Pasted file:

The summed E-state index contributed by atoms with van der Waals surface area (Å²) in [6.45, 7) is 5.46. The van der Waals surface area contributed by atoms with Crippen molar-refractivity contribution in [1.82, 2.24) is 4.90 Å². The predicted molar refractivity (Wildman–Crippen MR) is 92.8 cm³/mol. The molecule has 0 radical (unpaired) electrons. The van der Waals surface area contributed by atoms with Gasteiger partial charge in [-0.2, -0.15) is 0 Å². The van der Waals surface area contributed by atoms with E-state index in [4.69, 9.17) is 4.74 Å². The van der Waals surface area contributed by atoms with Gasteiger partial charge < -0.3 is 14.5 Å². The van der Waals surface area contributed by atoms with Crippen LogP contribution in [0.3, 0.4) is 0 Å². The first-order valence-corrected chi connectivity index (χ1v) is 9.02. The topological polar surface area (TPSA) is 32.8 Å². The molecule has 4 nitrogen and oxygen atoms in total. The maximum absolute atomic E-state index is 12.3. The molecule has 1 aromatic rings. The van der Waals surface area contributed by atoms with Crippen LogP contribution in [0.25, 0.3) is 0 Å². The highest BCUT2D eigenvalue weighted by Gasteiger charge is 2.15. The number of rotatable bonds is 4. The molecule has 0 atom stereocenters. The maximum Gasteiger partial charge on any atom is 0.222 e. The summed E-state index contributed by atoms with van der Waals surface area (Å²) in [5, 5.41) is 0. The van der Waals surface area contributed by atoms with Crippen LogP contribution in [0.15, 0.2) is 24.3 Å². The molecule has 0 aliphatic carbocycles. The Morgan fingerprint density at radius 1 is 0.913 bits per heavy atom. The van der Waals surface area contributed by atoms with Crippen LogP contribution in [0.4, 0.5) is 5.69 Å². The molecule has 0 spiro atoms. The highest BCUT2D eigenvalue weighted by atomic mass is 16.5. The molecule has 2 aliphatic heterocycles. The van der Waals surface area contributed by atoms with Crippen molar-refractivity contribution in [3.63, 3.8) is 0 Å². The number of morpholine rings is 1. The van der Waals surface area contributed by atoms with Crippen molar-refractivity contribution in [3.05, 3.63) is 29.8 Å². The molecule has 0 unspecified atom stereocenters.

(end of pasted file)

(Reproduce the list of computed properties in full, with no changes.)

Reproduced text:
The summed E-state index contributed by atoms with van der Waals surface area (Å²) in [6.45, 7) is 5.46. The van der Waals surface area contributed by atoms with Crippen molar-refractivity contribution in [1.82, 2.24) is 4.90 Å². The predicted molar refractivity (Wildman–Crippen MR) is 92.8 cm³/mol. The molecule has 0 radical (unpaired) electrons. The van der Waals surface area contributed by atoms with Gasteiger partial charge in [-0.2, -0.15) is 0 Å². The van der Waals surface area contributed by atoms with E-state index in [4.69, 9.17) is 4.74 Å². The van der Waals surface area contributed by atoms with Gasteiger partial charge < -0.3 is 14.5 Å². The van der Waals surface area contributed by atoms with Crippen LogP contribution in [0.3, 0.4) is 0 Å². The first-order valence-corrected chi connectivity index (χ1v) is 9.02. The topological polar surface area (TPSA) is 32.8 Å². The molecule has 4 nitrogen and oxygen atoms in total. The maximum absolute atomic E-state index is 12.3. The molecule has 1 aromatic rings. The van der Waals surface area contributed by atoms with Crippen LogP contribution in [0.25, 0.3) is 0 Å². The highest BCUT2D eigenvalue weighted by Gasteiger charge is 2.15. The number of rotatable bonds is 4. The molecule has 0 atom stereocenters. The maximum Gasteiger partial charge on any atom is 0.222 e. The summed E-state index contributed by atoms with van der Waals surface area (Å²) in [5, 5.41) is 0. The van der Waals surface area contributed by atoms with Crippen LogP contribution in [0.15, 0.2) is 24.3 Å². The molecule has 0 aliphatic carbocycles. The Morgan fingerprint density at radius 1 is 0.913 bits per heavy atom. The van der Waals surface area contributed by atoms with Crippen LogP contribution in [0.4, 0.5) is 5.69 Å². The molecule has 0 spiro atoms. The highest BCUT2D eigenvalue weighted by atomic mass is 16.5. The molecule has 2 aliphatic heterocycles. The van der Waals surface area contributed by atoms with Crippen molar-refractivity contribution in [3.63, 3.8) is 0 Å². The number of morpholine rings is 1. The van der Waals surface area contributed by atoms with Crippen molar-refractivity contribution in [3.05, 3.63) is 29.8 Å². The molecule has 0 unspecified atom stereocenters.